Job-satisfaction has spread to new bounds. The previous conventions have proved to be less fruitful and the need to feel motivated and fully engaged had become a powerful driving force for me. Flexible working hours and comfort of my bed have proved to be more productive for me. It has become more favourable for people like me who prefer silence instead of the hustle-bustle of the workspace, to get my work done. Never having witnessed and been in such a situation had given me an opportunity to open the tiny windows in my mind to analyse and reflect upon the emotional upheavals in such environment of turbulence. On a personal level, the WFH has given me enough time and opportunity to interact with people across cities whom we had neither time nor purpose to contact. It had greatly helped in team- collaboration and staying productive as well as competitive. The need for the competition had served the purpose of out-doing oneself along with focusing on the end -goal within the time-constraints.
WFH has been a treat in regards to family time. Missed out lunches and family time has been curtailed with different working hours of the family and it barely left us time for our loved ones. WFH has enabled me to carry out the late brunches with family and spending more lively hours with them without the time constraint that always prevailed. On a personal level, it was a learning experience to exploring culinary skills with not having ready means to curtail our appetite for outside food. WFH has proved to be a curious mixture of emotions with simple delights and painful anxieties. But it is true that Today’s storms are Tomorrow’s rainbows. I do not wish for the world to suffer a pandemic to come to terms with oneself and regard the available resources with greater respect and ensuring proper and needful utilisation of the same.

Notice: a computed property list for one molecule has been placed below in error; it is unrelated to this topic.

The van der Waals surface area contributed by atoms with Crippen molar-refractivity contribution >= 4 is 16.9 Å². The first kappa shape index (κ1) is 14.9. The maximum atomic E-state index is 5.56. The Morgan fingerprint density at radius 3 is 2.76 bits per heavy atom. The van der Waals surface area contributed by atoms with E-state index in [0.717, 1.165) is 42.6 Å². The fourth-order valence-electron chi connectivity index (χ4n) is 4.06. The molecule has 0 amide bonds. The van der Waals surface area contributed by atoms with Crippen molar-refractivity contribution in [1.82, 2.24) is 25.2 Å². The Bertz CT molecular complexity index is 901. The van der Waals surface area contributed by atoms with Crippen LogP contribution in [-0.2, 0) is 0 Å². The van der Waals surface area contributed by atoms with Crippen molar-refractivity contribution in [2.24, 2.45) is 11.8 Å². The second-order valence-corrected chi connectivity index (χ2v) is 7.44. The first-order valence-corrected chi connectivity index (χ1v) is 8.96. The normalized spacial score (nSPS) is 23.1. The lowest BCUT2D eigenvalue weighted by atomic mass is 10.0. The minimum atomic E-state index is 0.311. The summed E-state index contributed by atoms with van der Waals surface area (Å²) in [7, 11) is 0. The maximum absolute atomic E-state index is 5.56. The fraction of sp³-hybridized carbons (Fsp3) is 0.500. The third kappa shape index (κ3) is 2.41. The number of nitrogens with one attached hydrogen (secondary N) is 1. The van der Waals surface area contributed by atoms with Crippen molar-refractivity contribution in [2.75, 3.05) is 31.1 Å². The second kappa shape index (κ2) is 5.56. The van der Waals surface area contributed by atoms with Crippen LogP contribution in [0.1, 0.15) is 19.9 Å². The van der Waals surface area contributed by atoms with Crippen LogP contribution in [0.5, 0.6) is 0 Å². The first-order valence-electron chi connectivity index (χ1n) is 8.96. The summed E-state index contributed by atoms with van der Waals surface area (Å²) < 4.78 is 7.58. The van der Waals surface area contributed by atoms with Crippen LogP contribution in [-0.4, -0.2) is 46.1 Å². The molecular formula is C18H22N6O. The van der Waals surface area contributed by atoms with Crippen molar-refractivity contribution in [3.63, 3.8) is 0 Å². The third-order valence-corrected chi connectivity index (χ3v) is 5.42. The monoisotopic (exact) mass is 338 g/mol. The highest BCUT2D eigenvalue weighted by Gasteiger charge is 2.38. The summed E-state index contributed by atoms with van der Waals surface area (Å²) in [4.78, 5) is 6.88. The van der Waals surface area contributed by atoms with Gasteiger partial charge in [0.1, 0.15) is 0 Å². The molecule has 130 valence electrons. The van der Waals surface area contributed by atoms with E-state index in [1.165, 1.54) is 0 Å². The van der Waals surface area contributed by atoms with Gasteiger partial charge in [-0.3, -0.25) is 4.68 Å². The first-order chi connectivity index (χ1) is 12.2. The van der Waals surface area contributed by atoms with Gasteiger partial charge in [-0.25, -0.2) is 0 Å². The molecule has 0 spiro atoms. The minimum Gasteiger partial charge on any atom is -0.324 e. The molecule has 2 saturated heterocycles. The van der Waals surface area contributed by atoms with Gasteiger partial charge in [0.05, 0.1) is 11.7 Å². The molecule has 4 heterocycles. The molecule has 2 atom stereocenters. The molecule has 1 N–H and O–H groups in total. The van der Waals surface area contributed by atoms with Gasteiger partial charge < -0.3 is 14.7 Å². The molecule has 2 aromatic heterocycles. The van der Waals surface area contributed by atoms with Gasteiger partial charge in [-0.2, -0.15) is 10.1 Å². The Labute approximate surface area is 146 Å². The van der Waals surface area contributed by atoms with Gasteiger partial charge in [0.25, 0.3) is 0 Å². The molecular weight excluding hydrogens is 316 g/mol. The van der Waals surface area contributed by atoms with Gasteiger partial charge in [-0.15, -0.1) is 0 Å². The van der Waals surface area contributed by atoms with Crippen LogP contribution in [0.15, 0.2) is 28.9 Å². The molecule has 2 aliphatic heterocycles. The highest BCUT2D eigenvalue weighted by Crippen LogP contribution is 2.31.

With the situations of the society and the sufferings, the world has come to face have made me realise we need to cherish for what we have while it’s available and accessible instead of taking everything for granted. WFH is a norm that may become the need of the business in the coming days. WFH hasn’t been about absence, but more about presence. Even with the lifting of curfew I see myself looking forward to WFH norms once in a while and whenever applicable. What can be done digitally should be done digitally. Technology that the world has to offer needs to be utilised to the full extent. I am so ready to WFH as and when required and to take up such change of environment once in a while and to indulge and incorporate such activities in an everyday course. It had been a need-of-hour and it still is we need to be a trend-setter and embrace the change for the betterment of oneself before the betterment of society.